Monday, February 09, 2009

Last Resort: The Film They Couldn't Guess

Nineteen of the 20 of the lines in The Great Liberal England Movie Dialogue Quiz have now been correctly identified (there is some discussion on the comments to a later post too). But one defeated everybody:
Film 7
Vindaloo. Evil. It's a beast of a curry, yea, it's a real wicked bitch. Pilau rice, sweet rice, yellow rice. Rice is rice, and forever more shall be so. Potatoes with cabbage. Bombay sag potatoes. Have you ever had 'em? Beautiful. I promise you.
These lines come from Last Resort. Made in 2000, it is simply the best British film I have seen in years. Which makes me rather sad that no one else seems to have seen it.

Shadows on the Wall gives a good brief review:
This remarkable little film takes a startlingly honest look at foreigners who get caught up in bureaucracy and inflexibility in a strange country. Clever and very funny, yet also deadly serious, the film feels almost like a documentary as it follows single mother Tanya (Korzun) and her early-teen son (Strelnikov) on their odyssey. 
Arriving from Moscow at London's Stansted Airport, they don't understand why Tanya's English fiance isn't there to meet them. In a panic, Tanya claims political asylum, thinking she can sort things out as long as they can stay in Britain. But they're sent to a holding area on the seaside--a bleak and long-abandoned resort town where they must stay while their application is processed. Basically, it's like being sentenced to 18 months on Alcatraz!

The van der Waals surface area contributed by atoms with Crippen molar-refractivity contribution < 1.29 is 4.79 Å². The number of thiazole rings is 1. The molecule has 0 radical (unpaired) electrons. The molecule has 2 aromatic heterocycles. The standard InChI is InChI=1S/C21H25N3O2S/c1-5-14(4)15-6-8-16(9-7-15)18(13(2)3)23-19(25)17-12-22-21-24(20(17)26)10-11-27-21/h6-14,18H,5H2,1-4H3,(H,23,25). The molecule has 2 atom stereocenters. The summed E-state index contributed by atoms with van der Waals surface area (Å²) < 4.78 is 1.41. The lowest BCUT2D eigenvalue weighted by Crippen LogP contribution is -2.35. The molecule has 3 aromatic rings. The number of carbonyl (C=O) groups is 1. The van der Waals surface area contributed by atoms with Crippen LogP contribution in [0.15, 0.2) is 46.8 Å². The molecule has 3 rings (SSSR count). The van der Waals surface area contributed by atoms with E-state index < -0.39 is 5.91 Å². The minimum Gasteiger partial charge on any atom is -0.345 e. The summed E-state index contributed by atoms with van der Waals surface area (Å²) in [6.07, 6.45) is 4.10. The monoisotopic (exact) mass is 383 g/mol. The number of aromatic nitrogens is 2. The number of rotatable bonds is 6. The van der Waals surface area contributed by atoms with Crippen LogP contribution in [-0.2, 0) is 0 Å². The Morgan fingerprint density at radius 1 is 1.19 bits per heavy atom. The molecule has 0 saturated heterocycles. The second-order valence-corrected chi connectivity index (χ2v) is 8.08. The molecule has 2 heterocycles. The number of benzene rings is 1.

Two men offer to help in very different ways: a friendly shop owner (Considine) and a sleazy internet pornographer (Honey). But can Tanya ever trust a man again? 
Director-cowriter Pawlikowski obviously knows what he's talking about: Everything here has the ring of authenticity, from the way the film looks to the actions and reactions of the various characters. Korzun and Strelnikov are so bracingly natural that it's disarming--we instantly take an interest in them, feeling both their frustration and desperate hope. Considine (A Room for Romeo Brass) delivers another fascinating performance that wins us over completely, even though we don't quite trust him either. 
And the film looks fantastic ... in a very unusual way. Pawlikowski has a gifted eye for capturing a sense of place; the film's setting is relentlessly drab and grim--sprawling yet claustrophobic, modern yet falling down. What should be a quaint, lively English seaside is far more desolate than anything Tanya and her son might have left behind in Russia.
And here is the trailer...

1 comment:

Chris Black said...

I've not seen the film , but the trailer sets such an authentic scene that it sends a shiver down my spine (as 2/3 of my family came from Russia to join me here in the 1990s).